There have been a few pressure-transducer units manufactured for broadcasters to monitor transmission line pressure. In my view, these units were/are of poor quality and may be easily damaged in the installation process. They leaked in some cases out of the box, which defeats the whole purpose. Omega makes a complete line of high-grade precision pressure transducers to permit remote telemetry of gases with various options. These options include transducers with milli-volt outputs, 0-5Vdc outputs, 0-10Vdc outputs, 20ma current loop interface, and the choice of absolute pressure or gauge pressure with various ranges of pressure. Other options include the type of signal interface connector: mini DIN, pigtail or twist-lock.
I chose two models for use with our remote control system: the PX219-015G5V transducer for 0 to 15psi, gauge pressure, 5Vdc output with a ¼" NPT connector for monitoring transmission line pressure; and the PX319-3KG5V transducer for 0 to 3,000 psi, 5Vdc output, and gage pressure with ¼" NPT fitting to monitor our nitrogen tanks. With the application of these two devices, I now have a complete picture of the condition of my pressurization systems and can set alarms with my remote control for low line pressure and low tank pressure (the latter lets me know if it's time to call the nitrogen guy). Thus far, these transducers have been performing flawlessly. In keeping with the NASA model, I now feel I'm a step closer to having that complete picture of the conditions at my sites.
Incidentally, I should mention Omega also sells a product that can be used to monitor pressure and temperature with a built-in Web interface and logging capability, the IPTX-D. I will be testing this device soon.
Sloatman is the chief engineer for the Cox stations in Orlando, FL.
Editor's note: Field Reports are an exclusive Radio magazine feature for radio broadcasters. Each report is prepared by well-qualified staff at a radio station, production facility or consulting company. These reports are performed by the industry, for the industry. Manufacturer support is limited to providing loan equipment and to aiding the author if requested. It is the responsibility of Radio magazine to publish the results of any device tested, positive or negative. No report should be considered an endorsement or disapproval by Radio magazine.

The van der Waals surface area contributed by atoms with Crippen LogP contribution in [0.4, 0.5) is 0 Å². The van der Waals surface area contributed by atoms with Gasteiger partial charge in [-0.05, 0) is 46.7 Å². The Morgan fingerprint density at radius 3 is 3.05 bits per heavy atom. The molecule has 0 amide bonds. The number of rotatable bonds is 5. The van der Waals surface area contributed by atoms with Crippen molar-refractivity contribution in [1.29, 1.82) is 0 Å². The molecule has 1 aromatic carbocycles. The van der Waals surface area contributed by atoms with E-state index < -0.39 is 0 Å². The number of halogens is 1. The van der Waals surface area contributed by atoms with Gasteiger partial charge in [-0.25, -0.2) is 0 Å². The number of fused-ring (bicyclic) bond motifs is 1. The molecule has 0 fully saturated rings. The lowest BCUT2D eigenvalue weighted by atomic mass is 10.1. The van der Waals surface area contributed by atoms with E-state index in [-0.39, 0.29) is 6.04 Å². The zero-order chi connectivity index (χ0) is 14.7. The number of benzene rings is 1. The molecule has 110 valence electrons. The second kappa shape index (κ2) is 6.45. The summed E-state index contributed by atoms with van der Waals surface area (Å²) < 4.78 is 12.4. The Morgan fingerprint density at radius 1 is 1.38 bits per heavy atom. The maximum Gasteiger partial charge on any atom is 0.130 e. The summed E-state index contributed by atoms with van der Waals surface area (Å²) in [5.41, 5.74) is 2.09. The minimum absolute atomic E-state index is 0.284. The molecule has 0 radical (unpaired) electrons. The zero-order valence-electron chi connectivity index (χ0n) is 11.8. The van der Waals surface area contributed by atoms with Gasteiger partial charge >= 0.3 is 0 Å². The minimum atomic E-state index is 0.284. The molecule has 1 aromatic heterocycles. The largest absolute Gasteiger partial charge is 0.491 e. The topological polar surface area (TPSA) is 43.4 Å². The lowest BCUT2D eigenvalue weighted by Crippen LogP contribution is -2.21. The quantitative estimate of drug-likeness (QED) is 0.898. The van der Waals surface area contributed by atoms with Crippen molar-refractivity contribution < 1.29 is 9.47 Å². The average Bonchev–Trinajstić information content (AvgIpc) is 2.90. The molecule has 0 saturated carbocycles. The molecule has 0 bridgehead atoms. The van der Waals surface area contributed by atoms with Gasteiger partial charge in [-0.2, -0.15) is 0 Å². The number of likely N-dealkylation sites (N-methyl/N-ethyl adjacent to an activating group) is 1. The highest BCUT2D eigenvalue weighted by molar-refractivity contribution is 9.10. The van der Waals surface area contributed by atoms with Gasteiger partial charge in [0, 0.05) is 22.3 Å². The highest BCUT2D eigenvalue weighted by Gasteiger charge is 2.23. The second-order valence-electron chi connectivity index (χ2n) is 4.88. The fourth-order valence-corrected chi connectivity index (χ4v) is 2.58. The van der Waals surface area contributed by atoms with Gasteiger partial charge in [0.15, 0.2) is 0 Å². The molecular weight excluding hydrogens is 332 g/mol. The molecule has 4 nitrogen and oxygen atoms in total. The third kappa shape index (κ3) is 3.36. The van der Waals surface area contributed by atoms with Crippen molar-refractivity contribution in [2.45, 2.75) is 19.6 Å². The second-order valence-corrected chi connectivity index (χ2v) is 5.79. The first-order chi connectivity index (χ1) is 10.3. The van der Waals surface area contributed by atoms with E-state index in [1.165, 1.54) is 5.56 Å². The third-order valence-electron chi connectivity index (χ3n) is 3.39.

Editor's note: Field Reports are an exclusive Radio magazine feature for radio broadcasters. Each report is prepared by well-qualified staff at a radio station, production facility or consulting company.
These reports are performed by the industry, for the industry. Manufacturer support is limited to providing loan equipment and to aiding the author if requested.
It is the responsibility of Radio magazine to publish the results of any device tested, positive or negative. No report should be considered an endorsement or disapproval by Radio magazine.
Acceptable Use Policy blog comments powered by Disqus
[an error occurred while processing this directive]
Today in Radio History
The history of radio broadcasting extends beyond the work of a few famous inventors.
EAS Information More on EAS
The feed provides feeds for all US states and territories.
Need a calendar for your computer desktop? Use one of ours.
When building its new broadcast production vehicle, MRN applied lessons learned from the past.
Browse Back Issues[an error occurred while processing this directive]
Also in the April Issue
- Update on Transmitters
- On-air Missteps to Avoid
- Tower Lease Renegotiation
- New Products
- Applied Technology: Streaming with the MPEG HE-AAC Audio Codec
- Side by Side: Studio Furniture
- Practical Use: Circulators and Isolators